Smart managers and IT people understand this. That is why the term “digital transformation” is hot. It may not be the best possible term, but it seems to capture the urgent need to rethink how organizations work and to develop the new kinds of digital systems and infrastructure that will be needed to survive in the near future. Business process analysts and developers better be prepared to support this movement if they are to survive and remain useful in the years ahead.

Paul Harmon

Paul Harmon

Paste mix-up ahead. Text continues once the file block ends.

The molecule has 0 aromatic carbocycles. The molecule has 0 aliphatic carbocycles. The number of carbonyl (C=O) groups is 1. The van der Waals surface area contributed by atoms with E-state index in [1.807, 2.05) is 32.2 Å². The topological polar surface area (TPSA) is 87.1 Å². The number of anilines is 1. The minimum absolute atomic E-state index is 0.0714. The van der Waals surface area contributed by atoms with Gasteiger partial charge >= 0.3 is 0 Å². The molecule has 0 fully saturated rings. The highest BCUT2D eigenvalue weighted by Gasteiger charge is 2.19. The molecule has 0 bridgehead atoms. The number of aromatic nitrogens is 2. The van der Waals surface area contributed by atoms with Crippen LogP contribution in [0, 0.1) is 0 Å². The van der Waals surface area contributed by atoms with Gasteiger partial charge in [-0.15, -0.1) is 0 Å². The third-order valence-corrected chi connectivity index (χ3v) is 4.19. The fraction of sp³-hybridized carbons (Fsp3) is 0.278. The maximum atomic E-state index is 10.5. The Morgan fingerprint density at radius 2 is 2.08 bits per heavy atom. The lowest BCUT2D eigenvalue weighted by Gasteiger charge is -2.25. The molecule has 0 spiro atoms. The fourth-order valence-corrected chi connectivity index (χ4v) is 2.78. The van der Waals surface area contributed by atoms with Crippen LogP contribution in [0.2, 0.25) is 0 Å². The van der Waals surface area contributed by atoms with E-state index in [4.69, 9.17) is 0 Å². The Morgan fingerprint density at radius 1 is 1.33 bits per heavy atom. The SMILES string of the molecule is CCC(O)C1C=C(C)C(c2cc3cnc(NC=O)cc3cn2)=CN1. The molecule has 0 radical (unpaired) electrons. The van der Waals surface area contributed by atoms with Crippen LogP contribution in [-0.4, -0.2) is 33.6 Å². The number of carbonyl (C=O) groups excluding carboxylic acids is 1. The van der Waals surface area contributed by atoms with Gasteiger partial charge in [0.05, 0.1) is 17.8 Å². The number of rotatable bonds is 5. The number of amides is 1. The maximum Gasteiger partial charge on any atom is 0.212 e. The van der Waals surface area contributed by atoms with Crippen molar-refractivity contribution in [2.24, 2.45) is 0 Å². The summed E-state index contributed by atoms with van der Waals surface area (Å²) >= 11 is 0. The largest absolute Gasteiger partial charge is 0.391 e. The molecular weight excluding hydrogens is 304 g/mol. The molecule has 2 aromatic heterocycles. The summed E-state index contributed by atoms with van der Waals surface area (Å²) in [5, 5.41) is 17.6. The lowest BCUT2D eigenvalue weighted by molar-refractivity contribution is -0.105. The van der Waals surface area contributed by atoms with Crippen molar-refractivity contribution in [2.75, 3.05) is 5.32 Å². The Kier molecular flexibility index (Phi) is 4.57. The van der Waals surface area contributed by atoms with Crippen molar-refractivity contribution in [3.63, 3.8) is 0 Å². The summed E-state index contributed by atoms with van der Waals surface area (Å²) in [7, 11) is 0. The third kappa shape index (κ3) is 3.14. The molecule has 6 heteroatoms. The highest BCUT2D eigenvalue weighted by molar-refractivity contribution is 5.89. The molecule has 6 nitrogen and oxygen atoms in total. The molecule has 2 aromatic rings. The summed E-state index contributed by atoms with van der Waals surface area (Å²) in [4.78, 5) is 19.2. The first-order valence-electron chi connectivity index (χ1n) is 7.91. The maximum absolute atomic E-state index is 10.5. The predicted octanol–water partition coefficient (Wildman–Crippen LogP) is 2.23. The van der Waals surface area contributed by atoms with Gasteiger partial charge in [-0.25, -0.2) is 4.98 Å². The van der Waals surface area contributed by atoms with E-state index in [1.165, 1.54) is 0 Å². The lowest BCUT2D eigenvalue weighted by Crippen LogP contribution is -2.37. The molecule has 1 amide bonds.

Executive Editor and Founder, Business Process Trends In addition to his role as Executive Editor and Founder of Business Process Trends, Paul Harmon is Chief Consultant and Founder of Enterprise Alignment, a professional services company providing educational and consulting services to managers interested in understanding and implementing business process change. Paul is a noted consultant, author and analyst concerned with applying new technologies to real-world business problems. He is the author of Business Process Change: A Manager's Guide to Improving, Redesigning, and Automating Processes (2003). He has previously co-authored Developing E-business Systems and Architectures (2001), Understanding UML (1998), and Intelligent Software Systems Development (1993). Mr. Harmon has served as a senior consultant and head of Cutter Consortium's Distributed Architecture practice. Between 1985 and 2000 Mr. Harmon wrote Cutter newsletters, including Expert Systems Strategies, CASE Strategies, and Component Development Strategies. Paul has worked on major process redesign projects with Bank of America, Wells Fargo, Security Pacific, Prudential, and Citibank, among others. He is a member of ISPI and a Certified Performance Technologist. Paul is a widely respected keynote speaker and has developed and delivered workshops and seminars on a wide variety of topics to conferences and major corporations through out the world. Paul lives in San Francisco. Paul can be reached at pharmon@bptrends.com